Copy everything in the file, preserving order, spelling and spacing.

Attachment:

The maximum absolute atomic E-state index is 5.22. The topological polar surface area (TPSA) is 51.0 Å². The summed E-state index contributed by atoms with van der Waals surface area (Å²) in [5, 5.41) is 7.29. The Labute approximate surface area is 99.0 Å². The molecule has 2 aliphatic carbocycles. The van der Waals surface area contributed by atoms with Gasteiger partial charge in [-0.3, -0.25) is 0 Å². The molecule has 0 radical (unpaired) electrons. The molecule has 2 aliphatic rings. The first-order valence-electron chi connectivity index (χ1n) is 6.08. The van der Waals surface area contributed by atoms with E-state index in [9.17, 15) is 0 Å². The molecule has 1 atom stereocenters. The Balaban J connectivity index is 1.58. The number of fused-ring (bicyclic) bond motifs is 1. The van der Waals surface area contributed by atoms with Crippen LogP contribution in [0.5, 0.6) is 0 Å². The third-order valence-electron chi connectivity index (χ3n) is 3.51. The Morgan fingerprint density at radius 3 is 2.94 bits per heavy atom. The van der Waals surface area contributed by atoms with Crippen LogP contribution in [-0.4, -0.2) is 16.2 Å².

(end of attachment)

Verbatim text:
The maximum absolute atomic E-state index is 5.22. The topological polar surface area (TPSA) is 51.0 Å². The summed E-state index contributed by atoms with van der Waals surface area (Å²) in [5, 5.41) is 7.29. The Labute approximate surface area is 99.0 Å². The molecule has 2 aliphatic carbocycles. The van der Waals surface area contributed by atoms with Gasteiger partial charge in [-0.3, -0.25) is 0 Å². The molecule has 0 radical (unpaired) electrons. The molecule has 2 aliphatic rings. The first-order valence-electron chi connectivity index (χ1n) is 6.08. The van der Waals surface area contributed by atoms with E-state index in [9.17, 15) is 0 Å². The molecule has 1 atom stereocenters. The Balaban J connectivity index is 1.58. The number of fused-ring (bicyclic) bond motifs is 1. The van der Waals surface area contributed by atoms with Crippen LogP contribution in [0.5, 0.6) is 0 Å². The third-order valence-electron chi connectivity index (χ3n) is 3.51. The Morgan fingerprint density at radius 3 is 2.94 bits per heavy atom. The van der Waals surface area contributed by atoms with Crippen LogP contribution in [-0.4, -0.2) is 16.2 Å².